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Last Updated: Monday, 25 February 2008, 16:25 GMT
Gazans discuss human chain protest
Three Palestinians discuss their involvement in the "human chain" demonstration against the Israeli blockade of Gaza and how the siege is affecting them.


Ramy is a spokesman for the Popular Committee Against the Siege, which organised the human chain in Gaza.

Ramy Abdu
Ramy says the action highlighted humanitarian concerns

Our human chain stretched from Beit Hanoun in the north of Gaza down to Rafa in the south. There was wide participation - thousands of people turned up.

We urge the international community to put more pressure on the Israelis to end the siege of Gaza.

Life here is getting worse. People are suffering and we are asking Israel and the international community not to push us to breaking point.

If the Israelis are really so afraid, why are they pushing us into a worse place? Let the medicine and the food into Gaza.

We want people to take part in our actions and to do it in a civilised, peaceful way. If they stay at home, no-one will see them.

We are an independent committee, we did not organise this with Hamas.

Of course, Hamas would be one of the beneficiaries of the lifting of the siege - and they were among the many people in the chain. We welcomed them and everyone else.

The siege does not target specific people, everyone suffers.

If you jail a prisoner you at least give him food. We are not talking about the politics of it all, just the violation of our basic humanitarian needs.

And if people outside keep silent about it, they are taking part in it too.


I joined the chain for about 15 minutes. I work full time so could not stay longer. It was peaceful and there was no violence.

Sameh Habeed
I got a scholarship to study in Italy last year, but I couldn't leave because the borders were closed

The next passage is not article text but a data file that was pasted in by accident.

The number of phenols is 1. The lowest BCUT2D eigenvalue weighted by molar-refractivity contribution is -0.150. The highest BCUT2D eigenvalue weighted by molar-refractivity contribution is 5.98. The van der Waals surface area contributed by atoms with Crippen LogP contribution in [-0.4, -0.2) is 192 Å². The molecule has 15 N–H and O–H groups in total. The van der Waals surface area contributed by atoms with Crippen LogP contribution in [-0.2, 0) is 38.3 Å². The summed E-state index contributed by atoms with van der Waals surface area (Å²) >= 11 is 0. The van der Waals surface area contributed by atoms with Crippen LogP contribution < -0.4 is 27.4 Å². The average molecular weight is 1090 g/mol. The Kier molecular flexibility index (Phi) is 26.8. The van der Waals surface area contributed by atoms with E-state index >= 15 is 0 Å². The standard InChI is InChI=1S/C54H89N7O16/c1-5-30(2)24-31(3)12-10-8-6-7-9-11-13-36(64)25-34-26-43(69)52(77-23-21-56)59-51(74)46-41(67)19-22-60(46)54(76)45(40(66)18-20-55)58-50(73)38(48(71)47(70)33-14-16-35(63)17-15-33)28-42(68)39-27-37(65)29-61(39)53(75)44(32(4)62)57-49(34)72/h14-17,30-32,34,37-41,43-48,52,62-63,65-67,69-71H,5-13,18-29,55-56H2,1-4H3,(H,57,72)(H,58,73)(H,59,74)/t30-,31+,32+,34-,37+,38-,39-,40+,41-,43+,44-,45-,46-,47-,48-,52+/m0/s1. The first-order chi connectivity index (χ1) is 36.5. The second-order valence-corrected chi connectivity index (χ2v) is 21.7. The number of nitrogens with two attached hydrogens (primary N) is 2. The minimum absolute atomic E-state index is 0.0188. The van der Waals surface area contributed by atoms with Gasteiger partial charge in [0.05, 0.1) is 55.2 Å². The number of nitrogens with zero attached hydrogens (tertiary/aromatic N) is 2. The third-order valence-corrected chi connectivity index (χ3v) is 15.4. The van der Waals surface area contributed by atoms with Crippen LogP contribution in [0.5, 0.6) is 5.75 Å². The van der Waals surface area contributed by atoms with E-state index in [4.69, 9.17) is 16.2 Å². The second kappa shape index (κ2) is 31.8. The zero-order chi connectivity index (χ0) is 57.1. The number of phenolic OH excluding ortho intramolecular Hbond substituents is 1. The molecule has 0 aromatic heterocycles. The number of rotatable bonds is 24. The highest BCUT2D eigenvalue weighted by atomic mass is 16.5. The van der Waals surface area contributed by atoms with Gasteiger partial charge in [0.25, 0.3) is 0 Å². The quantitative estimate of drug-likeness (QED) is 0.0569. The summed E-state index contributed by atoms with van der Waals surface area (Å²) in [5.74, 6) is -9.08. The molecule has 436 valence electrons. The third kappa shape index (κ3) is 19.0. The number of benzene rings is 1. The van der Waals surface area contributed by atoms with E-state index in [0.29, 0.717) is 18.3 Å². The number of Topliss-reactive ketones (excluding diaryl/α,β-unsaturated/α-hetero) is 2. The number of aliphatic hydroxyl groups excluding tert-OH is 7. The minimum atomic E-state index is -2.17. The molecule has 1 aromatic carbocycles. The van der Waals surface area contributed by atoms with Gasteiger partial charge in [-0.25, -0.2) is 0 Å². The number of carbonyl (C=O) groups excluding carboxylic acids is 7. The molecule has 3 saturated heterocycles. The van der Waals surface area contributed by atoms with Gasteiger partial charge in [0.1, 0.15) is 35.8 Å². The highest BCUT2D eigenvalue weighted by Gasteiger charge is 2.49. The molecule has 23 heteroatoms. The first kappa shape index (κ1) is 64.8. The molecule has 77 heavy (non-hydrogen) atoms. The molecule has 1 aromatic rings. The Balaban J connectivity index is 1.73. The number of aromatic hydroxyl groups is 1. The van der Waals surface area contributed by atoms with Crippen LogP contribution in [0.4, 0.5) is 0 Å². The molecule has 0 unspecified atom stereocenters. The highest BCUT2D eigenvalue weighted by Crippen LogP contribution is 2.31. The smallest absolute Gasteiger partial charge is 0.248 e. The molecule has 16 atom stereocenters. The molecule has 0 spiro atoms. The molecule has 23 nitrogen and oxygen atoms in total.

It was very crowded and there were lots of journalists and film crews too.

Groups of children were hurrying with their teachers to head north, to start the chain in Beit Hanoun.

People are very angry about the siege and how it's affecting us.

I saw people from Fatah, from Hamas, from the Popular Front, people forgot their different groups for a time.

The organisers are not hardline Hamas - they talk to Israeli groups and media.

The siege has affected me enormously. I got a scholarship to study in Italy last year, but I couldn't leave because the borders were closed.

I now have an invitation to represent Palestine in Canada later this year, at a forum for young journalists in Quebec.

I have to go to Egypt for my interview, but I'm worried I will lose it, as I lost my chance in Italy.


I didn't go to the demonstration. I cannot afford to be political, because my work [in a multinational NGO] means I must be impartial.

The people who called for this human chain are actually neutral, but of course Hamas support them because they want the IDF (Israel Defence Forces) and the Israelis to lift the siege too.

The current political agenda is not helping the situation.

It cannot work with just Fatah, or just Hamas. We need unity. Our leaders should start leading all of us.

Closing the Rafah border has affected people badly. Students cannot go to university, patients cannot travel for treatment. There's very little petrol.

We rely on all sorts of goods coming from Israel - which no longer arrive. The Israelis decide what can and cannot come through.

I work in health care. Clinics lack basic medicine for core diseases and conditions - like high blood pressure.

People have to store medicines in the fridge - and then the electricity cuts out.

Patients are dying because they cannot leave Gaza for treatment.

There is a shortage of stationery. There is no printing paper available in the markets, so schools are using old textbooks and notebooks.

My son is nine years old, he has to do his homework on a blackboard.

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